Dunbar documents the preceding context well; who the players were, how the business worked, etc. We can then see how LTCM organically formed, burned incredibly bright, and exploded before our eyes in the late s, as widespread market irrationality and turmoil quickly exposed the oft taken-for-granted underlying assumptions of academic finance. I started working on the periphery of the financial markets in May so knew something big was happening with LTCM in Sept and that it was a huge structural problem for the market as a whole but hadnt really understood what had happed until I read this book. Dunbar keeps it as simple as possible without dumbing it down nor being patronising, a very tough skill that he achieved very well.
|Published (Last):||24 January 2015|
|PDF File Size:||4.88 Mb|
|ePub File Size:||11.76 Mb|
|Price:||Free* [*Free Regsitration Required]|
The loosening of regulation in the last twenty years and the availability of inexpensive computing power has created markets that effect the lives of almost every US citizen. Mortgages are packaged bonds and traded in a huge mortgage backed securities market. This tends to assure that the interest rate a home buyer pays will be at a competitive rate. Many people have taken advantage of stock market gains via mutual funds. Venture capital funds the new companies, creating new jobs and wealth.
Markets have their dark side as well. During the Reagan years Michael Milken and Drexel Burnham used junk "high-yield" bonds to fund a vast corporate takeover boom that resulted in massive job losses, while enriching those who manipulated this game of greater fools.
The s are sometimes referred to as "the greed decade". A time when some people got rich or richer while others lost their jobs and houses. Even when the markets are not in the grips of excess, the rich benefit more than anyone else.
One of the benefits of being a "high net worth individual" is that you can invest in hedge funds, which are not regulated as mutual funds are. Compared to mutual funds, hedge funds offer a higher rate of return.
There is a reason that only "high net worth" individuals can invest in hedge funds. In many cases the returns produced by these funds are matched by the risk of financial loss. The US regulators and congress assume that high net worth individuals are experienced investors or at least that they can afford the potential losses associated with higher risk. On one level it is a story of hubris and arrogance. For anyone who works in a trading firm or who has even tangentially studied quantitative finance, the failure of LTCM is a cautionary tale about the limits of modern financial theory.
Nicholas Dunbar tells this facet of the story far better than Lowenstein. For the last four years Dunbar has been working as a journalist for financial publications. The rest of the book details the events that lead up to the failure. This is a powerful story telling technique. The story takes on a certain inevitability.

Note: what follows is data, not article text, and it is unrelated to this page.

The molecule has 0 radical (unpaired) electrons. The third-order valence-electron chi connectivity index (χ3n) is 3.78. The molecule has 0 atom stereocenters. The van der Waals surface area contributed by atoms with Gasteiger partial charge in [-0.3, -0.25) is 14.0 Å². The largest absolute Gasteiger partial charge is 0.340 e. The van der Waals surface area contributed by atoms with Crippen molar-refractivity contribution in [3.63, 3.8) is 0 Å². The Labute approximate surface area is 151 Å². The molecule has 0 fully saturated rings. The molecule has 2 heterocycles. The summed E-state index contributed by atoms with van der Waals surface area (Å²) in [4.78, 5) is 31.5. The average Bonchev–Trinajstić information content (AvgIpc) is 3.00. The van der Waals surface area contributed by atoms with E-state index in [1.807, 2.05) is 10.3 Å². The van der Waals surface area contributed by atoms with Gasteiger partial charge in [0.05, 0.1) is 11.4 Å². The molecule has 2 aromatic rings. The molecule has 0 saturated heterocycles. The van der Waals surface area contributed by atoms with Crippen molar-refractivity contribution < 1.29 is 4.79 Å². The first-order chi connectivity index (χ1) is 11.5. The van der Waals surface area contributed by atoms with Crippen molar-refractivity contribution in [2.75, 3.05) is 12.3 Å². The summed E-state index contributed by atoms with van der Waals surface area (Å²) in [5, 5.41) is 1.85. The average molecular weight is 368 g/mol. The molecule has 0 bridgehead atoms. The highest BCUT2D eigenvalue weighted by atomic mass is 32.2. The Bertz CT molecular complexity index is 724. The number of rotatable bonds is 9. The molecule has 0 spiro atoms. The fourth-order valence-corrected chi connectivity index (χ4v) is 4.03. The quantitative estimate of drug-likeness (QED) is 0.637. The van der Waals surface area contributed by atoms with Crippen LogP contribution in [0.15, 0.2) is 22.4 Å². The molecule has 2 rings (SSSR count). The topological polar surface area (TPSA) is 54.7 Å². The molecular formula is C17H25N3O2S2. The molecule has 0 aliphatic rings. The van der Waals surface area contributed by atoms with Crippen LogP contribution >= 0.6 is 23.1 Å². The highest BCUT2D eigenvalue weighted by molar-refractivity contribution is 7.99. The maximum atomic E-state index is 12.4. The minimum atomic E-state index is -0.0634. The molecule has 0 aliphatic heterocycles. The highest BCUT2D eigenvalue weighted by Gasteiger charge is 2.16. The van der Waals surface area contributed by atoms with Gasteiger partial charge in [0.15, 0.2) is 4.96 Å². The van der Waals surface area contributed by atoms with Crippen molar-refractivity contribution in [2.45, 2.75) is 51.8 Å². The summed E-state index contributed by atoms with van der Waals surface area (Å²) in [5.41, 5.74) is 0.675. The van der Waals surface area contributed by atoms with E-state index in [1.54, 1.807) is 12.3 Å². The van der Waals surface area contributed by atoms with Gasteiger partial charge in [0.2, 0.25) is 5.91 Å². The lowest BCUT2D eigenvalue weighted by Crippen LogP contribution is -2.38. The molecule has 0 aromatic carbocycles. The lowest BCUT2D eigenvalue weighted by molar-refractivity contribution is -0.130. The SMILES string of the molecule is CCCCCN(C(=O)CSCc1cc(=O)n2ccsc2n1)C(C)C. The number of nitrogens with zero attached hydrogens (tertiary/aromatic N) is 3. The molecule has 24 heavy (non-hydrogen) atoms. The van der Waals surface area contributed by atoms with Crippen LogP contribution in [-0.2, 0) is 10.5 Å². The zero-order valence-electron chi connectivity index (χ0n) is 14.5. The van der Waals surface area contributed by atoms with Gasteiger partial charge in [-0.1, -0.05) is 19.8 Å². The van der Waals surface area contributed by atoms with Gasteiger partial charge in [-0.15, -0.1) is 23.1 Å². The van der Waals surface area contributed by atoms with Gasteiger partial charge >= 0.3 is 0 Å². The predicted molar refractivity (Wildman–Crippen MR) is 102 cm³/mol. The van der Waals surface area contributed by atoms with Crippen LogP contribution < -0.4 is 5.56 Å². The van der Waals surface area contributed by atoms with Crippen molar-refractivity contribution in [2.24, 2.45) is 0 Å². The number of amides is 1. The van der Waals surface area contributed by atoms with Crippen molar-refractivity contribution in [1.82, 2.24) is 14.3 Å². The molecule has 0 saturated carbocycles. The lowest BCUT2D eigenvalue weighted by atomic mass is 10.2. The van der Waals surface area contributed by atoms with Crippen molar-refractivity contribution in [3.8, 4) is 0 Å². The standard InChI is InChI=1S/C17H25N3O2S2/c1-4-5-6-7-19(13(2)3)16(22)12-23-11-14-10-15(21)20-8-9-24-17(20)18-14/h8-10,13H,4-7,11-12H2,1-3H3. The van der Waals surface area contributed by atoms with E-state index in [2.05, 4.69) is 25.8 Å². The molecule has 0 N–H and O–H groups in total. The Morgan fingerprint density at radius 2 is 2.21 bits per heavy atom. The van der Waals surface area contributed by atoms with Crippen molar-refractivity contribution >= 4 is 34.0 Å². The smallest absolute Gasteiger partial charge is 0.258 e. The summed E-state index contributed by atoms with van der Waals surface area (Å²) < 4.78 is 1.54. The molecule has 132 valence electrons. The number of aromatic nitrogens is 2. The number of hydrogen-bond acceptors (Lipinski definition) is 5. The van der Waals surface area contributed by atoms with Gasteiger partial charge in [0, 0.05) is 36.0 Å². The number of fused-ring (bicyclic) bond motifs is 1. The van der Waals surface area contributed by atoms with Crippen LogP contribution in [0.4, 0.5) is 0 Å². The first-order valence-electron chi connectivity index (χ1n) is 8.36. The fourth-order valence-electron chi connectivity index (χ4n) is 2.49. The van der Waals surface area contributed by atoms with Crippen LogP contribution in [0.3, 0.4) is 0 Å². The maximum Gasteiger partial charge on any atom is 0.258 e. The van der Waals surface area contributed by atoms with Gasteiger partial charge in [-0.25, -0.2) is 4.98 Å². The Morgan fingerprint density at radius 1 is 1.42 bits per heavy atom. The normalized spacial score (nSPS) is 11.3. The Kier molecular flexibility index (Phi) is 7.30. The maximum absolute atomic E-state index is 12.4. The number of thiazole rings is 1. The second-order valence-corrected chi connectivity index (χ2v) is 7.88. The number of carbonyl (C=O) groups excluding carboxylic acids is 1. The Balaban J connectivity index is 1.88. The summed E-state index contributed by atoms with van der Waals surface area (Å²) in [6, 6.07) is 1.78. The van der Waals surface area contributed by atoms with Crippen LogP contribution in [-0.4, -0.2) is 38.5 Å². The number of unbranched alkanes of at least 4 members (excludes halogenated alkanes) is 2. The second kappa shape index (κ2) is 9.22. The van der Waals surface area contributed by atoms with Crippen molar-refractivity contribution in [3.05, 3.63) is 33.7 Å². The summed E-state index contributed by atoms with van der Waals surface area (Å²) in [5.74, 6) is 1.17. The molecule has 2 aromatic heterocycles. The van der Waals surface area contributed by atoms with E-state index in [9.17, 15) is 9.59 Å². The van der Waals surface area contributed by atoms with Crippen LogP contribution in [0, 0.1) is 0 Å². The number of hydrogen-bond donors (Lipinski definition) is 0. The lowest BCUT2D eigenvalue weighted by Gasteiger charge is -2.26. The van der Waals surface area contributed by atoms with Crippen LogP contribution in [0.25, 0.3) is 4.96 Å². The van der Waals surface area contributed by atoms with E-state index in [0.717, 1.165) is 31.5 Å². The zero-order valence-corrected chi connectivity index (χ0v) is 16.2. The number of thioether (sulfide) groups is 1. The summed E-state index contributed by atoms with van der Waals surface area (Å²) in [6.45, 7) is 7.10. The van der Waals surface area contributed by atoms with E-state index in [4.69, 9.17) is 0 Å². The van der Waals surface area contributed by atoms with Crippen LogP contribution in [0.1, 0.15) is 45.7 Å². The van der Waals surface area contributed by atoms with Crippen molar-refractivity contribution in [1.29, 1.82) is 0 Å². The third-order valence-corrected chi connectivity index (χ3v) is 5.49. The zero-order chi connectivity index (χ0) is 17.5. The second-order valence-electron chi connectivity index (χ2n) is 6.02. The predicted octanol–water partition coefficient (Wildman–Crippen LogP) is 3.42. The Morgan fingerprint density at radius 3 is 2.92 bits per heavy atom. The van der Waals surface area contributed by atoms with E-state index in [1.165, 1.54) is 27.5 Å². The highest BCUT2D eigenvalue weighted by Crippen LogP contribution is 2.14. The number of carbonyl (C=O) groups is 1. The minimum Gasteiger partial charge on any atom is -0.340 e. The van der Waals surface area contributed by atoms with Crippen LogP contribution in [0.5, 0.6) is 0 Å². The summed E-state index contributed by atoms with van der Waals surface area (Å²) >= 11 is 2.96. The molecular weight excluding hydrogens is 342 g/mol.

Instead of the Greek Gods pulling the threads of the tale, modern finance lurks behind the scenes. In the opening act John Meriwether, the founding partner of LTCM and one of the pioneers in bringing those trained in physics, mathematics and quantitative finance to Wall Street, is forced out of Salomon Brothers in a US Treasury Bill bidding scandal.
Rather than retire to an exclusive golf course, he founds LTCM. Meriwether recruits many of the top traders he worked with at Solomon Brother, along with some of the top people in academic quantitative finance. They are joined by an ex-Federal Reserve vice chairman. In the second act LTCM applies financial models that assume that markets are logical and will always tend toward equilibrium.
LTCM makes huge financial bets, in thousands of market positions. For four years LTCM shows excellent returns. As Dunbar describes it, LTCM ignored two underlying assumptions behind the market models they used: The models assumed that markets are always liquid e. Markets tend toward equilibrium, where "mispricings" are corrected.
During a market panic, liquidity dries up as investors move their money to safer investments. While market equilibrium may be true in the long run, there can be "mispricings" that can persist for periods of time long enough to lose five billion dollars.
In the end much of the personal wealth of the LTCM founders is destroyed. Disclaimer Nothing that is written here should be interpreted as reflecting the views of my employer. This review was written on my own time, using my own computing and Internet resources. The bearcave.
Obviously this is a book review, and so, a critical work. As a result, all quotes used in this review fall under the doctrine of fair use. In writing this review, I am not engaged in rendering professional services. If professional advice or other expert assistance is required, the services of a competent professional person should be sought. To borrow from Dr.
We rate each piece of content on a scale of 1—10 with regard to these two core criteria. Our rating helps you sort the titles on your reading list from adequate 5 to brilliant For instance, it may be offer decent advice in some areas but be repetitive or unremarkable in others. Often an instant classic and must-read for everyone. While the rating tells you how good a book is according to our two core criteria, it says nothing about its particular defining features.
Inventing Money: The Story of Long-Term Capital Management and the Legends Behind It